After Conducting a Nutrition Study in India, a TCI Alumna Goes Global
As a TCI scholar pursuing a PhD in international nutrition, Kathryn Merckel led a trial testing the potential of orange-fleshed sweet potato to improve nutritional outcomes in Uttar Pradesh, India. After graduating in 2020, Merckel now works to improve nutrition through interventions across the world as the associate director for nutrition and food systems at the international development nonprofit ACDI/VOCA.
A USAID implementing partner, ACDI/VOCA works in developing countries to strengthen local market systems to advance resilient, inclusive, and sustainable prosperity. Merckel works with teams in the field to integrate nutrition into the organization’s projects, ensuring that their investments have positive impacts on the capacity of local food systems to provide healthy diets and that households utilize nutritious foods to improve their health.
“One of the more exciting aspects of my role is to advocate for nutrition and food systems development as a tool to help achieve long-term and ethical economic growth, rather than just viewing it as an outcome,” Merckel said.
Through her work, Merckel supports interventions across the world, including in West and East Africa, Bangladesh, and India. One such intervention aims to improve the market readiness of farmer producer organizations (FPOs) in Andhra Pradesh, India, drawing on resources established by TCI’s FPO Hub. A project called IGNITE, which Merckel likened to TCI’s TARINA project, seeks to build the capacity of African agricultural institutions to integrate nutrition and gender into their programs and businesses.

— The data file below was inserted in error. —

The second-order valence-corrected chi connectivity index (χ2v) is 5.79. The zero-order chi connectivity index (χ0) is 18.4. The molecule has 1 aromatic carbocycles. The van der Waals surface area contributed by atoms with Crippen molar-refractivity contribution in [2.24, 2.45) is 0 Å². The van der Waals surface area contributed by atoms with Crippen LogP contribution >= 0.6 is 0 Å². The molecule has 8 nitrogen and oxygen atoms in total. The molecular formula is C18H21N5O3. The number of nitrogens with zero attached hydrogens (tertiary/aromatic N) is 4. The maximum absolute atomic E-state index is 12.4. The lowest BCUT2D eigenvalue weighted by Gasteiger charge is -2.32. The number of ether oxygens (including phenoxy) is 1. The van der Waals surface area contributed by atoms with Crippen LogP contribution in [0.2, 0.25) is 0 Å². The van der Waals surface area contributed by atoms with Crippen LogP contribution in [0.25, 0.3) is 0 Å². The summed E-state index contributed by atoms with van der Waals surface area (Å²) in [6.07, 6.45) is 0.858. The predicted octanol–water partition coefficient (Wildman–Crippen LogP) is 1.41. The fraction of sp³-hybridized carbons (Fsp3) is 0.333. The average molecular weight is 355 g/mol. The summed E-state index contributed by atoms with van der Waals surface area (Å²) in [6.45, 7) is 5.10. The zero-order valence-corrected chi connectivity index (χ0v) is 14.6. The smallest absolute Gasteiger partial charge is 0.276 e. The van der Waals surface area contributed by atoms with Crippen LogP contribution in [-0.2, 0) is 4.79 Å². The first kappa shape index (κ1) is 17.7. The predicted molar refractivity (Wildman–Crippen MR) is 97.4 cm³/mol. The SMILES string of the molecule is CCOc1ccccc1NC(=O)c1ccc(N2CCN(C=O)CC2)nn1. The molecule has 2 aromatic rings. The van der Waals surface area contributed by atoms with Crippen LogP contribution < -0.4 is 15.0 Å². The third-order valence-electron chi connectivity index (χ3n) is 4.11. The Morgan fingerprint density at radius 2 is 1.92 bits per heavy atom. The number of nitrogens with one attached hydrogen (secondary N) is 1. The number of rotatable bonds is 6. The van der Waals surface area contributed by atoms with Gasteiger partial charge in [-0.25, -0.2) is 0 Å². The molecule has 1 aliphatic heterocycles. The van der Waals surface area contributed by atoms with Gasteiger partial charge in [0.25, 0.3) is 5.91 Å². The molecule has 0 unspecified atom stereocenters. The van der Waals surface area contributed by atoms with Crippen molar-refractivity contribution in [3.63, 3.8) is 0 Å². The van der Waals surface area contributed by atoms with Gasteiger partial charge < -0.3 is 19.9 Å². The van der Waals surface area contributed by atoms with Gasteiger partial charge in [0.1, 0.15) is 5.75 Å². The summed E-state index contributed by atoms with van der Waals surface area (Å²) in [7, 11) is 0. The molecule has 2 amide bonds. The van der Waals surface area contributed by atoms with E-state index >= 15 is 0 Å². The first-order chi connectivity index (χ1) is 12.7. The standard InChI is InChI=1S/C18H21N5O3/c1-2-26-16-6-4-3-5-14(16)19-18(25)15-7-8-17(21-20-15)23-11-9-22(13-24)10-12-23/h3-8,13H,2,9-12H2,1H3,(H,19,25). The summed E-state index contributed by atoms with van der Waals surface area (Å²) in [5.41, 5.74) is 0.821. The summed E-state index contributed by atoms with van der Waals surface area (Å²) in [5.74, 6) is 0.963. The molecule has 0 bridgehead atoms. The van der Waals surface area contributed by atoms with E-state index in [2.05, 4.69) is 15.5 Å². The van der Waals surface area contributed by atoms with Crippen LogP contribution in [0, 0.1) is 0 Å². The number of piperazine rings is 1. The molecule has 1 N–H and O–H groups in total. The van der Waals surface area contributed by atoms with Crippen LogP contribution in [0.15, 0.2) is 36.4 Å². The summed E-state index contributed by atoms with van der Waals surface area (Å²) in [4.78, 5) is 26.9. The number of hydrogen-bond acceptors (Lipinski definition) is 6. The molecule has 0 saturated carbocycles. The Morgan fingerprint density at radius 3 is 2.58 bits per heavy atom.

“My dissertation fieldwork was a great introduction to designing, implementing, and evaluating nutrition-sensitive interventions at the ground level, but I wanted to gain experience with what it was like to work on these types of projects at scale, creating positive impacts across national and regional food and market systems,” Merckel said.
Merckel was drawn to ACDI/VOCA by the opportunity to expand the reach and impact of her work. “My dissertation fieldwork was a great introduction to designing, implementing, and evaluating nutrition-sensitive interventions at the ground level, but I wanted to gain experience with what it was like to work on these types of projects at scale, creating positive impacts across national and regional food and market systems,” she said.
She also values ACDI/VOCA’s methodology, which she described as innovative, ethical, and sustainable. She and her colleagues work closely with local actors like entrepreneurs, financial institutions, and cooperatives to understand why markets are failing to meet community needs and to develop adaptable, contextually appropriate solutions.
Merckel said that her time at TCI has been crucial to her success at ACDI/VOCA. The experience of designing and implementing her research project in Uttar Pradesh—identifying study locations, connecting with local organizations, hiring and managing project staff, writing and deploying surveys, and managing, analyzing, and reporting on complex data—left her well-prepared to provide support and guidance throughout the process of proposing, implementing, and evaluating projects that are often national and regional in scope.
Likewise, the interdisciplinary nature of the TCI research group exposed her to a broad range of expertise and viewpoints, empowering Merckel to think about complex problems from different angles and develop holistic and contextually appropriate solutions.
“On any given day, I work with agriculturalists, economists, gender and youth inclusion experts, and more,” Merckel said. “The cross-cutting and diverse knowledge of these many subjects has allowed me to work effectively and productively within these many fields and communicate how each can be leveraged to improve nutrition and food security.”
Featured image: Kathryn Merckel holding a baby goat during a trip to Rwanda. (Photo provided)